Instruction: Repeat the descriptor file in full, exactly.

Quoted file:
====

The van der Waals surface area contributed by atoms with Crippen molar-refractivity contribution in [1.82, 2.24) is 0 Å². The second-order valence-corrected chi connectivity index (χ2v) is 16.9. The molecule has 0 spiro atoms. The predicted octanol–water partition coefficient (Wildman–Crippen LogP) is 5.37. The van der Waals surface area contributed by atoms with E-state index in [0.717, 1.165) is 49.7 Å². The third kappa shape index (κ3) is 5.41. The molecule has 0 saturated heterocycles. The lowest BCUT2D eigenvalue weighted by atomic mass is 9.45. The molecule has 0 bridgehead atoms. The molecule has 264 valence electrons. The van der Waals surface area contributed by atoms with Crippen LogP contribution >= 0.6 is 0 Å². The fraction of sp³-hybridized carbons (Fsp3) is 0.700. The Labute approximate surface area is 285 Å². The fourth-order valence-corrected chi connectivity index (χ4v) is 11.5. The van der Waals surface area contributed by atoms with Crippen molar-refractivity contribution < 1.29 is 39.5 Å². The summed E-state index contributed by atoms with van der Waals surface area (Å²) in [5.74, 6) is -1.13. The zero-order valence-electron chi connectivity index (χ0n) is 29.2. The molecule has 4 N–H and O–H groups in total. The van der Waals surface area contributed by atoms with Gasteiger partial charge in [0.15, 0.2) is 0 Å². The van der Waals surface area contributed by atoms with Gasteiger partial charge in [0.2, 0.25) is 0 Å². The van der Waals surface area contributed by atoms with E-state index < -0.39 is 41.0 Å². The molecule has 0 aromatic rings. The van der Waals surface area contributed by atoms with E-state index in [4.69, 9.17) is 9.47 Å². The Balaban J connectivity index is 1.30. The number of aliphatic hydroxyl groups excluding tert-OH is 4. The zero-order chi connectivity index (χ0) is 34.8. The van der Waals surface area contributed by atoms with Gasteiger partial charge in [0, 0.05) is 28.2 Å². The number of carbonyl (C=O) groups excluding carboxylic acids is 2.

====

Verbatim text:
The van der Waals surface area contributed by atoms with Crippen molar-refractivity contribution in [1.82, 2.24) is 0 Å². The second-order valence-corrected chi connectivity index (χ2v) is 16.9. The molecule has 0 spiro atoms. The predicted octanol–water partition coefficient (Wildman–Crippen LogP) is 5.37. The van der Waals surface area contributed by atoms with E-state index in [0.717, 1.165) is 49.7 Å². The third kappa shape index (κ3) is 5.41. The molecule has 0 saturated heterocycles. The lowest BCUT2D eigenvalue weighted by atomic mass is 9.45. The molecule has 0 bridgehead atoms. The molecule has 264 valence electrons. The van der Waals surface area contributed by atoms with Crippen LogP contribution >= 0.6 is 0 Å². The fraction of sp³-hybridized carbons (Fsp3) is 0.700. The Labute approximate surface area is 285 Å². The fourth-order valence-corrected chi connectivity index (χ4v) is 11.5. The van der Waals surface area contributed by atoms with Crippen molar-refractivity contribution < 1.29 is 39.5 Å². The summed E-state index contributed by atoms with van der Waals surface area (Å²) in [5.74, 6) is -1.13. The zero-order valence-electron chi connectivity index (χ0n) is 29.2. The molecule has 4 N–H and O–H groups in total. The van der Waals surface area contributed by atoms with Gasteiger partial charge in [0.15, 0.2) is 0 Å². The van der Waals surface area contributed by atoms with Gasteiger partial charge in [0.2, 0.25) is 0 Å². The van der Waals surface area contributed by atoms with E-state index < -0.39 is 41.0 Å². The molecule has 0 aromatic rings. The van der Waals surface area contributed by atoms with E-state index in [4.69, 9.17) is 9.47 Å². The Balaban J connectivity index is 1.30. The number of aliphatic hydroxyl groups excluding tert-OH is 4. The zero-order chi connectivity index (χ0) is 34.8. The van der Waals surface area contributed by atoms with Gasteiger partial charge in [0, 0.05) is 28.2 Å². The number of carbonyl (C=O) groups excluding carboxylic acids is 2.